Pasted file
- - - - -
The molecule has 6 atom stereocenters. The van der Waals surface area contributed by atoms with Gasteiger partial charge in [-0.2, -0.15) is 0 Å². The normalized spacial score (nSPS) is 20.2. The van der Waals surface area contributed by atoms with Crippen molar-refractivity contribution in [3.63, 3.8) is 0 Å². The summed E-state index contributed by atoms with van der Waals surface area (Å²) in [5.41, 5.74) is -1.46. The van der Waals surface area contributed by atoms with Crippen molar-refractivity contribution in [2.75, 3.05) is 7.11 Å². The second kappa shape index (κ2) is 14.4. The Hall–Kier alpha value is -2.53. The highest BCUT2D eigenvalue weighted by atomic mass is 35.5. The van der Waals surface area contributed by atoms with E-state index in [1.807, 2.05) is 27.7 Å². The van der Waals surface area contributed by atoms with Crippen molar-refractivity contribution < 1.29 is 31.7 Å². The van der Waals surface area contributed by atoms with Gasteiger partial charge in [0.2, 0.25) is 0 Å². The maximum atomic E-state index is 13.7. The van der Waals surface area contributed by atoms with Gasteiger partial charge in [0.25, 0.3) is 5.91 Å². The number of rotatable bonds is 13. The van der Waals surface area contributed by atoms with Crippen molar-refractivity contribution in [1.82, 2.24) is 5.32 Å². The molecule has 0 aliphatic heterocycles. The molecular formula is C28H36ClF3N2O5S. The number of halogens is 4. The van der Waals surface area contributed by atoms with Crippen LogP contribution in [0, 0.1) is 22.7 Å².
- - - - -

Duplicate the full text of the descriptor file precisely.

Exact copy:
The molecule has 6 atom stereocenters. The van der Waals surface area contributed by atoms with Gasteiger partial charge in [-0.2, -0.15) is 0 Å². The normalized spacial score (nSPS) is 20.2. The van der Waals surface area contributed by atoms with Crippen molar-refractivity contribution in [3.63, 3.8) is 0 Å². The summed E-state index contributed by atoms with van der Waals surface area (Å²) in [5.41, 5.74) is -1.46. The van der Waals surface area contributed by atoms with Crippen molar-refractivity contribution in [2.75, 3.05) is 7.11 Å². The second kappa shape index (κ2) is 14.4. The Hall–Kier alpha value is -2.53. The highest BCUT2D eigenvalue weighted by atomic mass is 35.5. The van der Waals surface area contributed by atoms with E-state index in [1.807, 2.05) is 27.7 Å². The van der Waals surface area contributed by atoms with Crippen molar-refractivity contribution < 1.29 is 31.7 Å². The van der Waals surface area contributed by atoms with Gasteiger partial charge in [0.2, 0.25) is 0 Å². The maximum atomic E-state index is 13.7. The van der Waals surface area contributed by atoms with Gasteiger partial charge in [0.25, 0.3) is 5.91 Å². The number of rotatable bonds is 13. The van der Waals surface area contributed by atoms with Crippen molar-refractivity contribution in [1.82, 2.24) is 5.32 Å². The molecule has 0 aliphatic heterocycles. The molecular formula is C28H36ClF3N2O5S. The number of halogens is 4. The van der Waals surface area contributed by atoms with Crippen LogP contribution in [0, 0.1) is 22.7 Å².